HRW asked Thermo Fisher Scientific for an explanation in 2017 and received a reply which stated: “Given the global nature of our operations, it is not possible for us to monitor the use or application of all products we manufactured.”
Beijing says DNA data improves health services and saves lives from undiagnosed diseases. The “blood cards for DNA collection” are linked to each individual’s identity number, according to the Chinese government’s Office of Population Service and Management and Real Name Registration Work Leadership Committee.
One unconfirmed report said China’s commercial DNA sequencing market was worth US$1 billion in 2016, but the exact amounts of private and government spending were unclear.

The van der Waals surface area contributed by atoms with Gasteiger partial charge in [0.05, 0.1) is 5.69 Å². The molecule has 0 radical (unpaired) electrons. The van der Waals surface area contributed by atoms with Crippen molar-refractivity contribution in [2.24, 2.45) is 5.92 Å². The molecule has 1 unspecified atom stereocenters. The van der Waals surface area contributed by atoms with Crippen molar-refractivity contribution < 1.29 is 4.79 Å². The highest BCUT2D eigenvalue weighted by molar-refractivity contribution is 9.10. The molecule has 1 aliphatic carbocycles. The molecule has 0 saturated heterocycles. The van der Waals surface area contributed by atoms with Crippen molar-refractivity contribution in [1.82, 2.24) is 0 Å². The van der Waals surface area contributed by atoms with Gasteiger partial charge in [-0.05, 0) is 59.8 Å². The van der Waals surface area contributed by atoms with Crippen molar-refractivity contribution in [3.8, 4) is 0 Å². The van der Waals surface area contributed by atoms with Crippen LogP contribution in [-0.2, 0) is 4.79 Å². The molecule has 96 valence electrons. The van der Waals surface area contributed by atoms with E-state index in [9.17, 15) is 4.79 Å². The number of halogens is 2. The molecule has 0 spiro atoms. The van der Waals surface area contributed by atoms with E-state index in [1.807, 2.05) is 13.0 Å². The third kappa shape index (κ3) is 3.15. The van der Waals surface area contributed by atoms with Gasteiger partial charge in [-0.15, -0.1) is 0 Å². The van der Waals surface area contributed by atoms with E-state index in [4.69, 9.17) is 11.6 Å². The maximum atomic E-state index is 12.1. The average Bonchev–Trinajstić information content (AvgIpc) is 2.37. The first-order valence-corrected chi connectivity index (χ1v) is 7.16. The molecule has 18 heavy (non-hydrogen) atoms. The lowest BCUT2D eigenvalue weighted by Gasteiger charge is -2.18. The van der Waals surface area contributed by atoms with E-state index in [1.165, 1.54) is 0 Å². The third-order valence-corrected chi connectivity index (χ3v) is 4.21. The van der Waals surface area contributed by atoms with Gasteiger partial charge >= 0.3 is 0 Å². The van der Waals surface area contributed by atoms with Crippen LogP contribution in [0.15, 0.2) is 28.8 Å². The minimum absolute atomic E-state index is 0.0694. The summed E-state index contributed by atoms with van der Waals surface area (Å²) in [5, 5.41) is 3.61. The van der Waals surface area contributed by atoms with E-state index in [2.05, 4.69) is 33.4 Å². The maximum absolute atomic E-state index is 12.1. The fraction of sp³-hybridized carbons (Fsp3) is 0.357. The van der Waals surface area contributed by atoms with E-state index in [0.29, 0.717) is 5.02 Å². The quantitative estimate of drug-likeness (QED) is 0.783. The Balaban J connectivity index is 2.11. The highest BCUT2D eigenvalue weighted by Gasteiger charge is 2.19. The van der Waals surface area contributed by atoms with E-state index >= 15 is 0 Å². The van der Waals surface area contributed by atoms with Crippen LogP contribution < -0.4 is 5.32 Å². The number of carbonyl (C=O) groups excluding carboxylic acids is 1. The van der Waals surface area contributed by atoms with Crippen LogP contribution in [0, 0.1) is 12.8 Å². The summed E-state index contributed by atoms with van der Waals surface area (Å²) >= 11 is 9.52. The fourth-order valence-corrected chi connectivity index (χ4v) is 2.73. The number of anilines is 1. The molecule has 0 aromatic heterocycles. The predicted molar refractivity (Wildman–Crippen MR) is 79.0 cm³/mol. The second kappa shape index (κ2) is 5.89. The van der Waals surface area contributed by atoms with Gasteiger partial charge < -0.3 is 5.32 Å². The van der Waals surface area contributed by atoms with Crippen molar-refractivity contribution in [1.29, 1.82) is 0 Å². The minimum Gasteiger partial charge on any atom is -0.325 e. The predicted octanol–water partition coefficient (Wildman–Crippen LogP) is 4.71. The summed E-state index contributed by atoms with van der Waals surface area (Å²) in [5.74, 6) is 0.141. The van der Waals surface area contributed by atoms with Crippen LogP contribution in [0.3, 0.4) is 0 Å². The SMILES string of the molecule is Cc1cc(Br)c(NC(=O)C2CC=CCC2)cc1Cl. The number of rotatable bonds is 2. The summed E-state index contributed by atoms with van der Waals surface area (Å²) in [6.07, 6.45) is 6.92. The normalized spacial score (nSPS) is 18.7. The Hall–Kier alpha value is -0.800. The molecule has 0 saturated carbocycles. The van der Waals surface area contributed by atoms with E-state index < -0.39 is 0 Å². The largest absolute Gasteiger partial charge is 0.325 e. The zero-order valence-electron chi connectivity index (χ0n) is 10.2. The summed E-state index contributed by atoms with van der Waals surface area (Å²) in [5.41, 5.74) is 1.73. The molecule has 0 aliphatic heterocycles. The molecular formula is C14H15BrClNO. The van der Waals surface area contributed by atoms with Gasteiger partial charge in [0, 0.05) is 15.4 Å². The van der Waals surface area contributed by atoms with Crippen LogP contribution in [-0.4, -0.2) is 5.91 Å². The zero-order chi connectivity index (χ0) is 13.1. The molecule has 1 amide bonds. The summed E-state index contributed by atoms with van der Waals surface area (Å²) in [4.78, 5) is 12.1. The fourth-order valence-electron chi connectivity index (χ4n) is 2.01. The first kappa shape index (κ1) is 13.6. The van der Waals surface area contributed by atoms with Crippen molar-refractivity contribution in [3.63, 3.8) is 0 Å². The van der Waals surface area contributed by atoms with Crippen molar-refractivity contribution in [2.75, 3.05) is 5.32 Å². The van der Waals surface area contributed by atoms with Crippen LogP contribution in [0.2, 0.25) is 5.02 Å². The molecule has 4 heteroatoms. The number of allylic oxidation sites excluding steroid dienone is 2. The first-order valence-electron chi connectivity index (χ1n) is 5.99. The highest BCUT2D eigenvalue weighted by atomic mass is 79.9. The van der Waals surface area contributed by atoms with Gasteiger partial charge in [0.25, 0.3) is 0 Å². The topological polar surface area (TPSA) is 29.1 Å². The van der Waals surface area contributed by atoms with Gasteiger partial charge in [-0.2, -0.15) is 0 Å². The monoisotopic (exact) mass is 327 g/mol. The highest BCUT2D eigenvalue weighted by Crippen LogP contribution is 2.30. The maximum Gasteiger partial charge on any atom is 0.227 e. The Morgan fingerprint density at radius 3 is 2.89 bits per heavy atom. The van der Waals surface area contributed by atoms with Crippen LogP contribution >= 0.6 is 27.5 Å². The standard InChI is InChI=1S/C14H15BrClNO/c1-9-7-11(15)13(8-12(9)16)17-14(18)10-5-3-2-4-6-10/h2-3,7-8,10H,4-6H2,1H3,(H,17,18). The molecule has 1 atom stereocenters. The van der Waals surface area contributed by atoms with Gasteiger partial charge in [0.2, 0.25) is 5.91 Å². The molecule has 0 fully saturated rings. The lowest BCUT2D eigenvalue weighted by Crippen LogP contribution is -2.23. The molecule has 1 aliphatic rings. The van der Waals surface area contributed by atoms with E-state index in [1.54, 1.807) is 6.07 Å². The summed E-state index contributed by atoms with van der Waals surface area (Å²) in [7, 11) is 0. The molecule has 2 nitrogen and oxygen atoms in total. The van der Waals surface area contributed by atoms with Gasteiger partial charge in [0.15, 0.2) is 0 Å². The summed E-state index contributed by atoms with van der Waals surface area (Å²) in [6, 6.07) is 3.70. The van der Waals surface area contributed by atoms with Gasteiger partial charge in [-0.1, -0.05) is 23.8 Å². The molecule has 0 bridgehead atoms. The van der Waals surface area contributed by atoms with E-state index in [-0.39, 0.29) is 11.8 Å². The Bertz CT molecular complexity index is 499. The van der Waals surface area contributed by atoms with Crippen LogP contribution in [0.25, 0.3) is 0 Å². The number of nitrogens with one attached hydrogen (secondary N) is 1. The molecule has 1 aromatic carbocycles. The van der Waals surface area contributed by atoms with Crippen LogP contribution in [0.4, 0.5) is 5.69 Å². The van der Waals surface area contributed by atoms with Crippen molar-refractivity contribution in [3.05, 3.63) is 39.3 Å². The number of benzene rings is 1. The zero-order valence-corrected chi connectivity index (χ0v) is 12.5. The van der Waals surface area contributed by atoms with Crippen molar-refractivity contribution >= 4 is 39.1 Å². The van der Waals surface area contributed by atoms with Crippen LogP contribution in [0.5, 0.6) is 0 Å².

China finalized plans for a “multi-billion dollar project” which during the next 15 years will “sequence the genomes of many millions of citizens,” Wired magazine reported.
China’s DNA projects dwarf the Bethesda, Maryland-based NHGRI, which is under the National Institutes of Health and headed by the US Department of Health and Human Services.
The NHGRI’s 2018 budget request is about US$400 million, a decrease of US$118 from 2017, the institute said. It invested more than US$155 million in DNA sequencing technology during the past 12 years.
Separately, corporations involved in DNA collection, analysis or other services include Illumina, Roche, GSK, AstraZeneca, Veritas Genetics, 23andMe, Seven Bridges and others.